Aleathia Drehmer 2008
Published by Kendra Steiner Editions 5/08

Friday, October 24, 2008


She is 98 going on 50 and I am changing her back into her clothes for discharge home. We chat about remembering not to take too many of her new pills without talking to the doctor, as she rests a hand upon my forearm, her touch light and feathery with fragile, thin skin. I look into her eyes to find the edges reddening, brim with sad tears on the brink of spilling. She tells me she doesn’t understand why sickness has found her family so late in her life. She grips me now with tiny fingers, speaking of her son curled in a bed from stroke, how he had never hurt anyone in his life to deserve such an end, such a fate. There is nothing I can say so I start to cry, place my hand upon her brittle, gray hair sliding it down until is rests on her cheek to catch the tear that got away.
Aleathia Drehmer 2007
Published by Words Dance 10/08 (Issue 12)

Apples and Cinquains

Sitting next to him in the cusp of what would have been sixteen years of life spent in each other’s company, I heave a breath that cuts the room. Our backs hunch over sitting in tiny blue chairs built for small people as we listen to our progenies academic achievements. The teacher looks through the painful silence between us and I find myself counting the puffs of oxygen coming from the tank neatly strapped to her back to distract me from the truth of it all. At the end, we stare at the pile of drawings and stories, the culmination of our combined seeds, trying to decide what fragments of her we cannot bear to part with. As I walk to my car alone, I look sideways and see him there in his seat, sun hitting the windshield and his face is twisted as if crying. Part of me wants to knock on the window and simply say, “I’m sorry.” But I know that would somehow never be enough, so I keep walking with the sound of gravel under my feet.
Aleathia Drehmer 2008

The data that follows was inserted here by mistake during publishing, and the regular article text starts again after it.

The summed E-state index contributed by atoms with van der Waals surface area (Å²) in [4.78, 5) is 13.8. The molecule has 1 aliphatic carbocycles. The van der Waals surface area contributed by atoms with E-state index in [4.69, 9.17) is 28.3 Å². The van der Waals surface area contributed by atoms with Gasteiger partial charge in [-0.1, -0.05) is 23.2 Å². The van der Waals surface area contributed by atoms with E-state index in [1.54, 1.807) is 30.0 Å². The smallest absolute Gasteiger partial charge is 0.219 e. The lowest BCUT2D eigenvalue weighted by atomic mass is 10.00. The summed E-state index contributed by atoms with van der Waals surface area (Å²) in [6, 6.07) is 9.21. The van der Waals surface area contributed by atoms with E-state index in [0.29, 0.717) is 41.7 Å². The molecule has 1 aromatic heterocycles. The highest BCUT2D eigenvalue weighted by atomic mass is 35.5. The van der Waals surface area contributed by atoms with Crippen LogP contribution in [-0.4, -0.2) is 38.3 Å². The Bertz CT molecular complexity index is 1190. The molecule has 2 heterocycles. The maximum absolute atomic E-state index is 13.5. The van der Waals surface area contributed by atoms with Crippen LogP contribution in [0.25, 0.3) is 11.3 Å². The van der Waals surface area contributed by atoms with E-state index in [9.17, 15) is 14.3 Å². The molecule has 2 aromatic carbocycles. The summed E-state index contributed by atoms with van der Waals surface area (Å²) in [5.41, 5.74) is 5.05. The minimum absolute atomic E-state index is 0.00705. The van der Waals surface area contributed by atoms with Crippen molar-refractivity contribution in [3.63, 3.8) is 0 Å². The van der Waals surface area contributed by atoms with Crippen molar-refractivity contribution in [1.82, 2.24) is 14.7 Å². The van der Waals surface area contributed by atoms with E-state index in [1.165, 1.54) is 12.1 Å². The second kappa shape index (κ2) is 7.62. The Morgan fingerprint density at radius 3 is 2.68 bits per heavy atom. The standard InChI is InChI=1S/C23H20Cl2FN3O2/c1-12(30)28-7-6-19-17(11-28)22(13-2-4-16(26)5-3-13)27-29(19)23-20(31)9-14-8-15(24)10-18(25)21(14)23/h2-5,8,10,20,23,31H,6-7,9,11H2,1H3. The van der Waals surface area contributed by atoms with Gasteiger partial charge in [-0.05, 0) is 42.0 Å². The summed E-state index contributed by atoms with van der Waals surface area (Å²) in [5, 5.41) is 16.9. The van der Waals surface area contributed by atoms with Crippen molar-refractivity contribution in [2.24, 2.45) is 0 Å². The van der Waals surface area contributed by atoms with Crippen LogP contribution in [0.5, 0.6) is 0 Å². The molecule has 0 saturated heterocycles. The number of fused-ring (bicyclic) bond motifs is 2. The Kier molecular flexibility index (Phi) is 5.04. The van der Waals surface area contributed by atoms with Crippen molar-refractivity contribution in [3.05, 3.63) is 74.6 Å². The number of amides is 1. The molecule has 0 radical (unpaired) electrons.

Published by Words Dance 10/08 (Issue 12)

A Bee in the Belfry

You are a monk on the bench in the garden blessed by a god neither of us believe in. Your belly a great rising and falling of intuition as the faint perfumes from Yucca and Oxlip float into your mouth on the easy breaths that come in half sleep, and I a bee amidst the stems and petals, adventuring out several feet at a time reporting back colors, whorled leaves, and densely tangled ground cover to your deaf ears. A benevolent smile peels your lips, eyes close in the winking summer light dancing minuets across the bridge of your nose until it finds me still and silent in the world’s greatest perfection. I come to rest on the worn wood beside you, leaving no space for air between us. Our warming damp skins mingle, ribs touch in rhythm to the raven’s call; your arm rests over my shoulder like moth wings as the belfry comes alive, scattering vibrations through the blue. My lungs hold their breath, feel yours continue even and sweet, then release in time to meet your bones that cage the dove, burning quiet. You speak at once about bodies buried at our feet. Their gift the flowers, wild and entangled, growing from the bone dust of pious men. I knew then, I loved you.
Aleathia Drehmer 2008
Published by Flutter 10/08

After the party, standing in the rain

Today the rain has washed away that woman’s face done in chalk on the pavement while I spoke to you that afternoon weeks ago. I can still see her like a ghost, hair pulled back in a loose bun at her neck with tendrils at her ears. I had plans for her, plans for retouching the wisps of hair curled round, kissing her cheek, plumping the bottom lip and shining the eye. But life is messy and it gets cleared when the universe sees fit to do it. And I am surprised by how little it took to clean the palette of its dust, leaving no trace on the surface of its existence. But the sun has burned it in to the palm of my hand, into my retina
and I can still see the curve of her forehead from here.